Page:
The digital output signals 26 . . . 29 from the comparators 22, 25 and 25′ are forwarded via control block 20′ to the terminals 23, 24 for appropriate connection to the microcontroller. In the mode of operation as a FlexRay receiver, the signal RX1 is interpreted as RX and the signal RX2 is interpreted as RxEN. In the mode of operation as a CAN receiver, RX1 is interpreted as RX for CAN1 and RX2 is interpreted as RX for CAN2.
The conventional, commercially available FlexRay(R) transmission/reception chip 30 (FlexRay(R) transceiver) shown in
In at least one aspect, the invention therefore also relates to the use of a FlexRay(R) receiver as a CanBus receiver or of a FlexRay(R) transmitter as a CanBaus transmitter or of FlexRay(R) transceiver as a CanBus transceiver. The FlexRay(R) chip used for this is preferably used without alteration in comparison with FlexRay(R) chips used as standard, only the external interconnection of the connections having been changed in comparison with the interconnection provided in the FlexRay(R) standard.
On the basis of an example—not shown—of a combined transmitter/receiver circuit (transceiver) that can be used on a modular basis, said circuit comprises a combination of the transmission circuit 12 shown in
The control logic of blocks 20 and 20′ or 20″ is expediently combined to form a common block.
8. A transmission and/or reception circuit arrangement for the physical implementation of a motor vehicle data bus system having terminals for the connection of a data bus line and output terminals for the connection of a digital processing unit, wherein logic levels are applied to the output terminals on the basis of the bus data which are to be sent or received and wherein the circuit arrangement has one or more control lines which can be used to configure the behavior of the circuit arrangement, wherein
- the circuit has a plurality of configurable modes of operation which are a different physical implementation of one or more logic states;
- the circuit comprises electronic bit generation and/or bit reception circuit elements which are used in each mode of operation; and
- changeover and/or structure means are present which can be used to change over the circuit arrangement between the modes of operation and/or to operate said circuit arrangement in different modes of operation.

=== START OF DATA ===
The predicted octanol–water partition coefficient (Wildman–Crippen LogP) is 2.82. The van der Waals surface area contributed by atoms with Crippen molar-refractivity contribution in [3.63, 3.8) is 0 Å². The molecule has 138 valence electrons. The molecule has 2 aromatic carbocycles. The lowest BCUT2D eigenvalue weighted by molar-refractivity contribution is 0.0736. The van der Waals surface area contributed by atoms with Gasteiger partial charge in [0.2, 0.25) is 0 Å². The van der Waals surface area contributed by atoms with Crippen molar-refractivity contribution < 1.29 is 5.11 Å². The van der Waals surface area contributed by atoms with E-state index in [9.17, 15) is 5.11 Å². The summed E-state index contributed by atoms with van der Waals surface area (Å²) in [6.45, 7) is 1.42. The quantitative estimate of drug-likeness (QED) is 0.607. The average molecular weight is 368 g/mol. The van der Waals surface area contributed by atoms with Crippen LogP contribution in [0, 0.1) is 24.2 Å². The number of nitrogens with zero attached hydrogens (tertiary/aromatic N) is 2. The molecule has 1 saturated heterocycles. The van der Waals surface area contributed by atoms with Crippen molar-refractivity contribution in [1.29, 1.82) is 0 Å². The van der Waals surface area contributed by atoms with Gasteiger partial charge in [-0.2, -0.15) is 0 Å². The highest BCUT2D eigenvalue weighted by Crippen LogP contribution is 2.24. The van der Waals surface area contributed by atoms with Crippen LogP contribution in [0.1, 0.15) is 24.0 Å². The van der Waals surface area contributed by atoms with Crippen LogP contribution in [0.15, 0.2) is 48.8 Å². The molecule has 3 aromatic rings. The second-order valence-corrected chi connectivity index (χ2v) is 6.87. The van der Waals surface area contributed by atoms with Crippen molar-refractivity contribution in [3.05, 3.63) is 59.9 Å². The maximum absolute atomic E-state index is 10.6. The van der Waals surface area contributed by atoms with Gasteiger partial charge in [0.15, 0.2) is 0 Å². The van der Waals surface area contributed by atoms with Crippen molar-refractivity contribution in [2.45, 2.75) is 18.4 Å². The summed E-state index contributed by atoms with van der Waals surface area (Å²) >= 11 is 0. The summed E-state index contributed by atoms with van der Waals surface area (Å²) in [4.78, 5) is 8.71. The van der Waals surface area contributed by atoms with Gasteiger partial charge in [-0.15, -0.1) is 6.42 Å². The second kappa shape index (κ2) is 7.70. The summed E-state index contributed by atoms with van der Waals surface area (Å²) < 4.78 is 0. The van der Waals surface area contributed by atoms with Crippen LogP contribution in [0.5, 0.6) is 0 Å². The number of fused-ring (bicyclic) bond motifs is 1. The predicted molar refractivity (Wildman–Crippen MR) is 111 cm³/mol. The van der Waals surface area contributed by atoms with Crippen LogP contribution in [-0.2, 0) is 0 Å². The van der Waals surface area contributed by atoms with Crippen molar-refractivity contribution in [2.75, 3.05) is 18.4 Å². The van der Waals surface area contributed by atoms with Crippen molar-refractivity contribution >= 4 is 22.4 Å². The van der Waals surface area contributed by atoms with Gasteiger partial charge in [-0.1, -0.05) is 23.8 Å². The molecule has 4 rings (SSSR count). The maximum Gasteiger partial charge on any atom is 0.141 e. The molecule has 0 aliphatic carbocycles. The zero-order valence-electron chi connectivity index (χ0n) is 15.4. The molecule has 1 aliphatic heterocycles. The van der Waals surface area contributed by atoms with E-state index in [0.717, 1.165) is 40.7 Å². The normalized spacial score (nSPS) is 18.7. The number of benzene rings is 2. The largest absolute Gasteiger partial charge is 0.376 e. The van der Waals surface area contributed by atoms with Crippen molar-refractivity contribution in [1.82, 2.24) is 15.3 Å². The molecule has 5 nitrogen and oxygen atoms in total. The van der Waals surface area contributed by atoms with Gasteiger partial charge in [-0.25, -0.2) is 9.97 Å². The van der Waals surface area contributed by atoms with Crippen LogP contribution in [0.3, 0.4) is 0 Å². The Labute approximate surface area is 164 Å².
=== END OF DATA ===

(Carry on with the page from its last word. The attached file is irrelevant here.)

9. The circuit arrangement as claimed in claim 8, wherein said circuit arrangement is a combined transmission and reception circuit, particularly a transceiver.
10. The circuit arrangement as claimed in claim 8, wherein said circuit arrangement comprises, for the purpose of sending data, two high-side drivers and two low-side drivers which are arranged such that in a first mode of operation a flow of current can be produced via the data bus, the logic states “0” and “1” being stipulated by the current direction, and in a second mode of operation a voltage or current level can be produced on the bus for a first logic state and a reference potential can be applied to the bus for a second logic state.
11. The circuit arrangement as claimed in claim 8, wherein said circuit arrangement comprises, for the purpose of reception via two signal lines in the first mode of operation, one or more comparators whose inputs are connected to the connections for the bus line and whose outputs are associated with one or more outputs of the circuit directly or indirectly by means of a control block.
12. The circuit arrangement as claimed in claim 8, wherein in a first mode of operation a FlexRay(R) bus is operated by the circuit and in a second mode of operation a CanBus is operated, wherein in the second mode of operation it is possible to connect two independent CANbuses which can be operated independently of one another.
13. The circuit arrangement as claimed in claim 8, wherein the control block outputs FlexRay(R) data at two data outputs in a first mode of operation and outputs a CAN data signal at one of the two data outputs and may output a further CAN data signal from a further CanBus at the other of the two data outputs in a second mode of operation.
14. The use of the circuit arrangement as claimed in claim 8 in a motor vehicle controller.
15. The use of the circuit arrangement as claimed in claim 8 in a braking controller and/or a controller for active and/or passive security systems.
International Classification: G06F 13/40 (20060101);